Preparation of an Iron Nitride Film from a Molecular Tetrairon Nitrido Cluster
The transition metal-main-group atom cluster HFe 4(CO) 12N has been studied as a potential molecular precursor for the production of thin films that contain amorphous iron nitride phases. Films 300-500 Å thick are formed by chemical vapor deposition at 160-180°C on glass substrates. Analysis by X-ray photoelectron spectroscopy shows ≈10% nitrogen and low oxygen and carbon impurities. X-ray diffraction shows the presence of an α-Fe phase. Mössbauer spectoscopy of the purest films confirms the presence of α-Fe and, in agreement with the atomic composition, shows an equally abundant nitride phase which is probably due to γ′-Fe 4N. Mass spectrometric analysis of the gas-phase products shows the presence of CO, which is the major gaseous product in the deposition, but low levels of H 2, NH 3, and CO 2 are also identified as pyrolysis products of HFe 4(CO) 12N. The iron nitride film appears to be very similar to that produced by reactive sputtering of iron in argon in the presence of N 2 and H 2 in a 1:1 ratio. © 1990 American Chemical Society.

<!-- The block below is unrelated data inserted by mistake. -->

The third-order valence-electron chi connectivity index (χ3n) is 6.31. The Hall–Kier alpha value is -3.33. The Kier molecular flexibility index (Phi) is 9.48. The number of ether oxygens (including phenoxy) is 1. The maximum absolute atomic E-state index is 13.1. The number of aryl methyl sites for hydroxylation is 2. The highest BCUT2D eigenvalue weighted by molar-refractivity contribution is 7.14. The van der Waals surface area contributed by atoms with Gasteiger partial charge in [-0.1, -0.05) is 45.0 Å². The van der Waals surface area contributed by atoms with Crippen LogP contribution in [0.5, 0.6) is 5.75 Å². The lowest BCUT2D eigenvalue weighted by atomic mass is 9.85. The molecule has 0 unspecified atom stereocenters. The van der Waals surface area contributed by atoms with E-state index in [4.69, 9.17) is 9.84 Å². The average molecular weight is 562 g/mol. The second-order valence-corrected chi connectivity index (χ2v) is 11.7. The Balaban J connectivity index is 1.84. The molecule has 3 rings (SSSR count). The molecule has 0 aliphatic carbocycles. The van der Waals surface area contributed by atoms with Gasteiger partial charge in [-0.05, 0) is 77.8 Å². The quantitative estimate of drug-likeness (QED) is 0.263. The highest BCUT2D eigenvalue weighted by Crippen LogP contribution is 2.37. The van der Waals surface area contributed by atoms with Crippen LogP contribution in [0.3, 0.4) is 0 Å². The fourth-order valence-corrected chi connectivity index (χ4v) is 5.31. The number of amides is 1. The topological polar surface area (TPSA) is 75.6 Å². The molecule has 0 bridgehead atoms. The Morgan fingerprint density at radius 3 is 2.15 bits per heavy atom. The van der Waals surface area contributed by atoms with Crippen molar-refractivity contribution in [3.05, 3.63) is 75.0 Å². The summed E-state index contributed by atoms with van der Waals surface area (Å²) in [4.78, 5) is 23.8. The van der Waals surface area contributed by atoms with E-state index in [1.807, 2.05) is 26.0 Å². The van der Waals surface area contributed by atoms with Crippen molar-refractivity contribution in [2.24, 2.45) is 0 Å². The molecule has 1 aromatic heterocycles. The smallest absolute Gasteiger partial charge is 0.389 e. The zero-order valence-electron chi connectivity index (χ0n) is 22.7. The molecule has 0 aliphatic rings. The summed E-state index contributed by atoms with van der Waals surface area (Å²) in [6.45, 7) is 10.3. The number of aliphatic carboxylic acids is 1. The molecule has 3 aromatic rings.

T. P. Fehlner et al., "Preparation of an Iron Nitride Film from a Molecular Tetrairon Nitrido Cluster," Chemistry of Materials, American Chemical Society (ACS), Jan 1990.
The definitive version is available at https://doi.org/10.1021/cm00009a015
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© 1990 American Chemical Society (ACS), All rights reserved.